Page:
Hare and Hill’s amazing feat in Three Peaks Yacht Race

The 40th Barmouth to Fort William Three Peaks Yacht Race in the United Kingdom was full of drama, adventure, close racing, elation and disappointment – and that is the nature of this iconic race which was described by competitors as, “the essence of adventure racing, an amazing race which is quite unique and immeasurably interesting.”

There were also new levels of achievement and endurance in the race, with Pip Hare and Charles Hill becoming the first to ever complete the race double-handed.

Race entries normally have a crew of three for the 390 miles of varied and challenging coastal sailing, plus two specialist fell runners for the arduous ascents of Snowdon, Scafell Pike and Ben Nevis, a total distance of 72 miles of running, 40 miles of cycling and over 14,000 feet of ascent.

Hare and Hill decided to take all this on by themselves. Sailing double handed in the J120 Nunatak as team ‘Hare Hill’, they completed all the mountain stages together.

It was an epic challenge to take on, and they completed it in style, crossing the line second and finishing in 5th place overall. Their final overall time was 4 days 14 hours and 10 minutes, and on the three mountains they took 21 hours and 5 minutes.

When I asked Hare to sum up the experience, Hare said, and with some emphasis, “Hard. I really wanted to see if it could be done and have been thinking about it for some time. It was physically very hard to have the runs one after the other, but I enjoyed being in the mountains, really I did.

“I think we had two or three hours of broken sleep a day. It was more difficult in the light winds. You would think it’s the opposite, but with little wind you have to be making decisions and trimming all the time.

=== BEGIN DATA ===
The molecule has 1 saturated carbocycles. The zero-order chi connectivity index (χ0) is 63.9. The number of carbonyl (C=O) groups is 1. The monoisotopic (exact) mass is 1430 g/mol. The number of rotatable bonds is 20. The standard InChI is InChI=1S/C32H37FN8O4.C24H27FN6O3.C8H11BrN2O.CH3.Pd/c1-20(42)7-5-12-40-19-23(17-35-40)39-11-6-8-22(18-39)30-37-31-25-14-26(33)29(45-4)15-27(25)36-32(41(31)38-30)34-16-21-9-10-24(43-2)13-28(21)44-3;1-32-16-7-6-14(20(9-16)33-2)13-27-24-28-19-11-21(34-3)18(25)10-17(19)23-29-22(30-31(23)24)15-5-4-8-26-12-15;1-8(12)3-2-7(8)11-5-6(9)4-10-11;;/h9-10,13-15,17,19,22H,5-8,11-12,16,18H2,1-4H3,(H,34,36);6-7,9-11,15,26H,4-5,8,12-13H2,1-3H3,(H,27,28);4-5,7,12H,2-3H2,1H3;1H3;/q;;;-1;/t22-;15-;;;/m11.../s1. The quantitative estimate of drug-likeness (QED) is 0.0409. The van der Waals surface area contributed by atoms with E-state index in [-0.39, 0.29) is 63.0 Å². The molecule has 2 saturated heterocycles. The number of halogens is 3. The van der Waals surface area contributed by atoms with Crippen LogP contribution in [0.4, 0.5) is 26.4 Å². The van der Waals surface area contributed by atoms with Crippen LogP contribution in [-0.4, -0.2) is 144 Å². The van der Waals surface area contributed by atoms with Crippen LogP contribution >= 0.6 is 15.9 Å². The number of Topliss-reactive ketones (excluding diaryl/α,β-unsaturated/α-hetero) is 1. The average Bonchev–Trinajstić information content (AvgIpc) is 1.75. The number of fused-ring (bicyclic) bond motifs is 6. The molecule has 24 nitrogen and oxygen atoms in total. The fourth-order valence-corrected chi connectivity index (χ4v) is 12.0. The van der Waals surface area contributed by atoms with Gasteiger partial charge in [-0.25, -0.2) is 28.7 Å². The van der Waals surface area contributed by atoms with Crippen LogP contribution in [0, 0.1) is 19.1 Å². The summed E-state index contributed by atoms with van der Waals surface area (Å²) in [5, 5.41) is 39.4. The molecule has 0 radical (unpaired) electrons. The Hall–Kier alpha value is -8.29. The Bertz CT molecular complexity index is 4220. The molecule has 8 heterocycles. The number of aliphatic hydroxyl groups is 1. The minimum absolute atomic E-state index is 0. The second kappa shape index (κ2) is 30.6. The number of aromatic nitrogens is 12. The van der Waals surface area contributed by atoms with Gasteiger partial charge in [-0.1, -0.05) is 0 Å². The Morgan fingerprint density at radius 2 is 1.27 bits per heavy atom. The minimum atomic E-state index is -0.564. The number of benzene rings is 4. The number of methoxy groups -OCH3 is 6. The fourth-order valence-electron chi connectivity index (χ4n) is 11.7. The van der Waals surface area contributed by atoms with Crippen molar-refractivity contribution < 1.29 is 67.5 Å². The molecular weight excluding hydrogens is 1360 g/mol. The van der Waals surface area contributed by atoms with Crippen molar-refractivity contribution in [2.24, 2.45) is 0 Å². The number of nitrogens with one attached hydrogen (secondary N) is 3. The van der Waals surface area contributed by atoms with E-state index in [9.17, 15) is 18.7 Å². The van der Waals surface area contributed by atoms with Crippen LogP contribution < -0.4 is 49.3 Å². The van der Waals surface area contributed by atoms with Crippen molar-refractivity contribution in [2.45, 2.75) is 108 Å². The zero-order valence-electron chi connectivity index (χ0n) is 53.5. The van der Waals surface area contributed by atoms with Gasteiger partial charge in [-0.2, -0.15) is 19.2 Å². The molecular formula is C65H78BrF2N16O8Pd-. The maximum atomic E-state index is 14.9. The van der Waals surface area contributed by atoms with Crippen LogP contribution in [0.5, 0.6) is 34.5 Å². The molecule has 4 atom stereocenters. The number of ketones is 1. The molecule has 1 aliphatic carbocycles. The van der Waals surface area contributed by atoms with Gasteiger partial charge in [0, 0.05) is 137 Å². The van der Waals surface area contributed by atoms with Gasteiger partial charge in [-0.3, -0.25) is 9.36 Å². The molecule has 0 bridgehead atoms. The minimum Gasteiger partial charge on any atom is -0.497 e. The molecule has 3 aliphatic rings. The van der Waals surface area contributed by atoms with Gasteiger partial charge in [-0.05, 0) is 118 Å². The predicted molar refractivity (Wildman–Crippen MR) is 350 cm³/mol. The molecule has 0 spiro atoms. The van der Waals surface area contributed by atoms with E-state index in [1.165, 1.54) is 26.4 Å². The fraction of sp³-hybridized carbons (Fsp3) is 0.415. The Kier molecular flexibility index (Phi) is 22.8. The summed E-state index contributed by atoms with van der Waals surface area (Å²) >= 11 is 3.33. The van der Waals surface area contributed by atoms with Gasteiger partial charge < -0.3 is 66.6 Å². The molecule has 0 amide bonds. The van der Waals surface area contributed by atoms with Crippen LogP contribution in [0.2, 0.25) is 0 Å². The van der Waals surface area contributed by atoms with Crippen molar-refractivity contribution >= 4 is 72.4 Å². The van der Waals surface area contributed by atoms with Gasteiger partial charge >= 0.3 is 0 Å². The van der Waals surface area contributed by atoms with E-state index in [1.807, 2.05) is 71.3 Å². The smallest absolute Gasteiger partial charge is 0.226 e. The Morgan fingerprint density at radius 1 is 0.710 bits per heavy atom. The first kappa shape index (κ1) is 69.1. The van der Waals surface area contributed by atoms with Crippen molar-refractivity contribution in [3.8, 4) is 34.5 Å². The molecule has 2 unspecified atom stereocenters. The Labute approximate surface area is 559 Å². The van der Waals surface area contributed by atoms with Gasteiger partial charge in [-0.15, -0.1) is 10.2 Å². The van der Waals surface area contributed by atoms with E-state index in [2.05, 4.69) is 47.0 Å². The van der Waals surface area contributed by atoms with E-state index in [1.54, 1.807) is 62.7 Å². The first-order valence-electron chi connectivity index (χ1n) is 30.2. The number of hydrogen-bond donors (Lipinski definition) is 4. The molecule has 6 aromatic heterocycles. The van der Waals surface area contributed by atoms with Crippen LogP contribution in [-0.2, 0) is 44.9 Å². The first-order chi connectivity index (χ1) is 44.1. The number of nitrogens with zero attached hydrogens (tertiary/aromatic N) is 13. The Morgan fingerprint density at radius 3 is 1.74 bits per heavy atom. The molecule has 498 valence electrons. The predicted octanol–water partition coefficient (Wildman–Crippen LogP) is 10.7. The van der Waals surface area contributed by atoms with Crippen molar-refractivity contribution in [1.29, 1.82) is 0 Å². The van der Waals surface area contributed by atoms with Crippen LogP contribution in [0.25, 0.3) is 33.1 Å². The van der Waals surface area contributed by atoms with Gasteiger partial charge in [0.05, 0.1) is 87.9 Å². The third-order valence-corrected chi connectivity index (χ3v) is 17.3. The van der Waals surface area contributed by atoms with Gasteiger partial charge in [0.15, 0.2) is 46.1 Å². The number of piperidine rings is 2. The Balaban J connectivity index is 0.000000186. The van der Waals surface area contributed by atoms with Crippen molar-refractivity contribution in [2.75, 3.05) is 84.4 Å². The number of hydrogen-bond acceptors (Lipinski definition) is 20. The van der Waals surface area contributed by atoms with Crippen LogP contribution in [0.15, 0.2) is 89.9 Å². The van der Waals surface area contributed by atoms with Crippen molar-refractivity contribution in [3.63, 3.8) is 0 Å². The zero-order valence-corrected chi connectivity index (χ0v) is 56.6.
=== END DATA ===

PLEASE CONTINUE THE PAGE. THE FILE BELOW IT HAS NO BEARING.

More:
“Even when we went to our bunks we were always being called up by the other one for some reason. It didn’t help that for the first two legs the auto-pilot broken as well.”

Race Director Meic Ellis said of their achievement, “Pip and Charles have shown that the race can be taken to a new level of extreme skill and endurance – for those who are strong and brave enough. They have written a new chapter in the long and rich history of the Three Peaks Yacht Race.”

In a close race in light wind conditions it was the HOD 35 ‘White Cloud’, skippered by 72 year old John Donnelly, who took line honours – the first time he has done so with his own boat after many attempts.

The race was won on IRC handicap by the J92 Moby J, skippered by Martin Pound and crewed by Deb Fish and Richard Bland. They finished with a corrected time of 4 days 4 hours 24 minutes to claim a first overall win for Pound after nine attempts.

“It’s been very exciting,” Pound said. “All along no one really knows who is winning on handicap. You just have to do your best and get on with it.”

His runners, Muir Morton and Tom Bush, also won the ‘King of the Mountains’ title with a final aggregate time for all three peaks of 14 hours 41 minutes and their running times played a key part in the win.

The Tilman Trophy for all round performance was won the Team Ajax, a military team from the Royal Yeomanry and the Queen’s Own Yeomanry, sailing a J109 owned by the Royal Armoured Corps Yacht Club and skippered by Matt Cattell, who is the RACYC Boatswain. They finished 5th overall and succeeded in putting all 5 of their team on a mountain summit.

All information: www.threepeaksyachtrace.co.uk/2017live

Next year’s race will take place on June 9th and entries are now open at: www.threepeaksyachtrace.co.uk

Rob Howard

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